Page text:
The Comedians by Greene. What a book! It’s been forgotten here in the States but I re- read it and it’s a masterpiece. Truly is.

What did you do before you became a writer?

I was a day laborer. A carpenter. A teacher, and a busboy. I’ve had lots of jobs, some dangerous, and they were good for a crime writer to have had.

How old were you when you completed your first novel?

I was 25. The novel was no good. However, the discipline it took to finish it was pivotal to the direction my life was to take.

What makes you keep reading a book?

I have to care about what’s going to happen. It’s very simple, if I don’t care I put it down. There has to be a strong narrative element, as well as good characters, obviously.

What do you look for in a good book?

I want to be entertained and transported hopefully to some place or situation I’ve not experienced and that intrigues me. It’s why I like Jane Austen, precisely because I couldn’t experience that world any other way!

Where do you find out about new books?

Usually from good friends. Dennis Mcmillan is always calling me about something. I love it when he calls about books. He’s encyclopaedic about crime fiction.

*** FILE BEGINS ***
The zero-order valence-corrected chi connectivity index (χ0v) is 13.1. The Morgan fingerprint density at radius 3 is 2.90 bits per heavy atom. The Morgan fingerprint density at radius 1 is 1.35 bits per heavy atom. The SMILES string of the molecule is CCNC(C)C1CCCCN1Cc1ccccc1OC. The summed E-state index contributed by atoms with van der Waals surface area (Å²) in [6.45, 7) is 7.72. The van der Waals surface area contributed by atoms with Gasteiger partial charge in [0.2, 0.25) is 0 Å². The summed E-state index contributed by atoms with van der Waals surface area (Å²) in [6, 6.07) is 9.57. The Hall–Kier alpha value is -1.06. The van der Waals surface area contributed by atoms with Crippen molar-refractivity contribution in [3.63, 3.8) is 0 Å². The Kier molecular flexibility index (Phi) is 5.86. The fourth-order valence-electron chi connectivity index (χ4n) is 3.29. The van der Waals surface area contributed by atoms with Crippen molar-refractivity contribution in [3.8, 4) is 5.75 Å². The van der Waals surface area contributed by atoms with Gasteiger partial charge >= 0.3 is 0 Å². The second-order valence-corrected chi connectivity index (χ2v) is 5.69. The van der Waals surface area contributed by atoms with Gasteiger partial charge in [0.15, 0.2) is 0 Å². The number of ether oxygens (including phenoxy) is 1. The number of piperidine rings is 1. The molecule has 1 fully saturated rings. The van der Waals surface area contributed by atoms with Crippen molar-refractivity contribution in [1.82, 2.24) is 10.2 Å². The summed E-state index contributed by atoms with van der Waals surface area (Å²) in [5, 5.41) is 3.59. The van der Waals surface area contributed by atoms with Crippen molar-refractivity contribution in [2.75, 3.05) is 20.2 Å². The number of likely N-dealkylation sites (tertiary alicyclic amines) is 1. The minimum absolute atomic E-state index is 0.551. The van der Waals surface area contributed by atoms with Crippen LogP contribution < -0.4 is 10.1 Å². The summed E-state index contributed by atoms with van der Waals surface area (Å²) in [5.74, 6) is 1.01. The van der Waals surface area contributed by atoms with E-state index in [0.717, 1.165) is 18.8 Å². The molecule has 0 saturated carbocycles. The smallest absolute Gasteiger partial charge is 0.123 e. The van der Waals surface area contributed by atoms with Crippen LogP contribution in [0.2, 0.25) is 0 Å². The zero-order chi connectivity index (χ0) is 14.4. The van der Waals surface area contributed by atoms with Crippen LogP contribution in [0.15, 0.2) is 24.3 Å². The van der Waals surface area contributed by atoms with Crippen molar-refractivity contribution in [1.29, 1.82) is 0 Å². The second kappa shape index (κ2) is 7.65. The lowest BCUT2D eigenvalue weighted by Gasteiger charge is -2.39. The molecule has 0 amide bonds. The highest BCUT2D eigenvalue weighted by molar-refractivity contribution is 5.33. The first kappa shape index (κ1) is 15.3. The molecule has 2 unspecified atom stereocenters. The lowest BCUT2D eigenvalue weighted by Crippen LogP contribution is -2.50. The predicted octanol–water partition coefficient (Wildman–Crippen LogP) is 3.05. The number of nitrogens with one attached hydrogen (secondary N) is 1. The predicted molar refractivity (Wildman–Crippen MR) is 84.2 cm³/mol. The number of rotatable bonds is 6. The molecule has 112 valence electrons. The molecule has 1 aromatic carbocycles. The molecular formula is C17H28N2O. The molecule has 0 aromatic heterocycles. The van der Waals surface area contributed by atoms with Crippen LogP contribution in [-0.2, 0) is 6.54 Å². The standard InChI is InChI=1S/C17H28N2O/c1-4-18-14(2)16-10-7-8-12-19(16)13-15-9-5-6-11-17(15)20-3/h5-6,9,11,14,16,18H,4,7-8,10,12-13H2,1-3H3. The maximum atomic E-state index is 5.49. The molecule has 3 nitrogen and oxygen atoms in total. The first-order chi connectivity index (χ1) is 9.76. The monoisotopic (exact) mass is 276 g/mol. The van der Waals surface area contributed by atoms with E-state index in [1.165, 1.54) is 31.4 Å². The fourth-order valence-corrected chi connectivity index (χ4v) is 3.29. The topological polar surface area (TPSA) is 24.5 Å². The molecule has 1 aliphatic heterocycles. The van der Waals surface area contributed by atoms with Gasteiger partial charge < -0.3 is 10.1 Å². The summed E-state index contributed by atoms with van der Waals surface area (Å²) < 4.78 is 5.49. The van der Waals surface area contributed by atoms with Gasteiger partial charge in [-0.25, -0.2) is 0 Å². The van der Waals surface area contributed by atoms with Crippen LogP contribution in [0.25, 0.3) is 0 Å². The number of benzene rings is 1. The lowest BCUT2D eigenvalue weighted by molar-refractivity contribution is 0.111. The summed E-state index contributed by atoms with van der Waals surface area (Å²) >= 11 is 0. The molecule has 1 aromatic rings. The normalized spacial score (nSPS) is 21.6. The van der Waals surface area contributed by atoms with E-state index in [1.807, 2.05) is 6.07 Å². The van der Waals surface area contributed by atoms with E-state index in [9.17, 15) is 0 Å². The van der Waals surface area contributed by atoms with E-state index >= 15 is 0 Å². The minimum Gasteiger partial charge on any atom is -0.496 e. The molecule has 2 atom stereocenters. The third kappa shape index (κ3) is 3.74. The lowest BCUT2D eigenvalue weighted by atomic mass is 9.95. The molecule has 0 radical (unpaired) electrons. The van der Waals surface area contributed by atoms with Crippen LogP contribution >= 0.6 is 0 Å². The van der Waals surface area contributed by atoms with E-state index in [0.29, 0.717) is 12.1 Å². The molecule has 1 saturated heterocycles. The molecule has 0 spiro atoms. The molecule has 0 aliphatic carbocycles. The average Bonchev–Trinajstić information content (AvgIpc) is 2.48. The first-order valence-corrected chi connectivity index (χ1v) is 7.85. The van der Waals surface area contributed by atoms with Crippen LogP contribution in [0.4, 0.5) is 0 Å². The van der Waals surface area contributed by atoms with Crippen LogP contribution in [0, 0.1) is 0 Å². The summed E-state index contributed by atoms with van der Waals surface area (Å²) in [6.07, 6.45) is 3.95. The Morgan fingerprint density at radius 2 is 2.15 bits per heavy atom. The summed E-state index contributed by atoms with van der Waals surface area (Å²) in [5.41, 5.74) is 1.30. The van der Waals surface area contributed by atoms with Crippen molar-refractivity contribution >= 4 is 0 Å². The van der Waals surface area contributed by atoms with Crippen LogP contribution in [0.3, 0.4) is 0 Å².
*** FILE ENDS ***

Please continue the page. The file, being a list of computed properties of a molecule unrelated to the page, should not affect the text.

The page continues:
What's the best collection of short stories you've read?

Ernest Hemingway’s First 40 Stories or something like that. I loved those stories and it was those stories that made me want to be a writer when I was just thirteen.

What are your views on eBook pricing?

It seems that there is a great deflation, driven by the flood of eBooks that are being released on the Amazon platform. I don’t think that will last. Prices will stabalize for eBooks ultimately. Readers will be willing to pay a fair price, say between 4 or 5 dollars, for eBooks from a good author they really enjoy.

What are the biggest problems facing writers these days?

The above issue of price. Again, I think readers are learning that just because it’s cheap doesn’t make it worth buying.

Ever tried your hand at screenwriting?

Yes. I’ve written the script for Dia De Los Muertos, which is in development with Danny Huston directing. I’ve written original screenplays too, as well as adaptations of my novels.

Do you read outside of the crime genre?

Yes, quite a bit. I love history and recently, because of the novel I’ve been working on, have had to do a lot of research, which I enjoyed a great deal. I’m a bookworm at heart.

What was your favourite book as a child?

The Cat And The Hat Comes Back. I used to read it about once a day when I was about six.

Do you enjoy writing?

I love it. There is nothing I love more than putting a sentence together.

Do you enjoy the editorial process?

No, because it makes me nervous. I get anxious unless I know the editor very well. People who don’t know you are often too quick to dismiss things that are, in fact, important about your work.

What's the oddest question you've been asked in an interview?

Had I ever screwed while riding a bicycle. Honest. It was asked at a bookstore. Funny!